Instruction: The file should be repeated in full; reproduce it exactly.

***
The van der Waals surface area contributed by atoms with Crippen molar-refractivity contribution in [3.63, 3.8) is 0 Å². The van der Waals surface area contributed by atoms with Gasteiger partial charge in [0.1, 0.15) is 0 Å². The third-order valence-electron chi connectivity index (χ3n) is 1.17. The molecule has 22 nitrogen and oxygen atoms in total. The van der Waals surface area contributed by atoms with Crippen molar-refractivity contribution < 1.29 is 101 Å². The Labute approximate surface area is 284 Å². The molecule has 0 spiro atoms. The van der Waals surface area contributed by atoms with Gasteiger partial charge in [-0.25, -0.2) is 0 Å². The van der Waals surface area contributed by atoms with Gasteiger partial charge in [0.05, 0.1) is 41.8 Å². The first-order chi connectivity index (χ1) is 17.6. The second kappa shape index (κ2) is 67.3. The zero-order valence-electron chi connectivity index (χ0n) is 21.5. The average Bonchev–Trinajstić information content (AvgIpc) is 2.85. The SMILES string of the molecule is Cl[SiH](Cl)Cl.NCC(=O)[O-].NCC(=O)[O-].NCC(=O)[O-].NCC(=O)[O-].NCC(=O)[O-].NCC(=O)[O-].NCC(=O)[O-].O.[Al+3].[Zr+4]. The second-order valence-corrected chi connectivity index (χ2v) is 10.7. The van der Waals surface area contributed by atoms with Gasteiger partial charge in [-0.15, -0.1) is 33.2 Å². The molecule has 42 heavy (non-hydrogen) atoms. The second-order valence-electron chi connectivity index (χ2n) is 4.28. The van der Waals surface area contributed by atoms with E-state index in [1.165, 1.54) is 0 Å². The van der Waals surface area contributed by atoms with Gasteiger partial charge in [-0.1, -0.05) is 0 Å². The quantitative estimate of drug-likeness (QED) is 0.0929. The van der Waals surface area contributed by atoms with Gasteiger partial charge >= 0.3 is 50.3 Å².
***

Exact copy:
The van der Waals surface area contributed by atoms with Crippen molar-refractivity contribution in [3.63, 3.8) is 0 Å². The van der Waals surface area contributed by atoms with Gasteiger partial charge in [0.1, 0.15) is 0 Å². The third-order valence-electron chi connectivity index (χ3n) is 1.17. The molecule has 22 nitrogen and oxygen atoms in total. The van der Waals surface area contributed by atoms with Crippen molar-refractivity contribution < 1.29 is 101 Å². The Labute approximate surface area is 284 Å². The molecule has 0 spiro atoms. The van der Waals surface area contributed by atoms with Gasteiger partial charge in [-0.25, -0.2) is 0 Å². The van der Waals surface area contributed by atoms with Gasteiger partial charge in [0.05, 0.1) is 41.8 Å². The first-order chi connectivity index (χ1) is 17.6. The second kappa shape index (κ2) is 67.3. The zero-order valence-electron chi connectivity index (χ0n) is 21.5. The average Bonchev–Trinajstić information content (AvgIpc) is 2.85. The SMILES string of the molecule is Cl[SiH](Cl)Cl.NCC(=O)[O-].NCC(=O)[O-].NCC(=O)[O-].NCC(=O)[O-].NCC(=O)[O-].NCC(=O)[O-].NCC(=O)[O-].O.[Al+3].[Zr+4]. The second-order valence-corrected chi connectivity index (χ2v) is 10.7. The van der Waals surface area contributed by atoms with Gasteiger partial charge in [-0.15, -0.1) is 33.2 Å². The molecule has 42 heavy (non-hydrogen) atoms. The second-order valence-electron chi connectivity index (χ2n) is 4.28. The van der Waals surface area contributed by atoms with E-state index in [1.165, 1.54) is 0 Å². The van der Waals surface area contributed by atoms with Gasteiger partial charge in [-0.1, -0.05) is 0 Å². The quantitative estimate of drug-likeness (QED) is 0.0929. The van der Waals surface area contributed by atoms with Gasteiger partial charge >= 0.3 is 50.3 Å².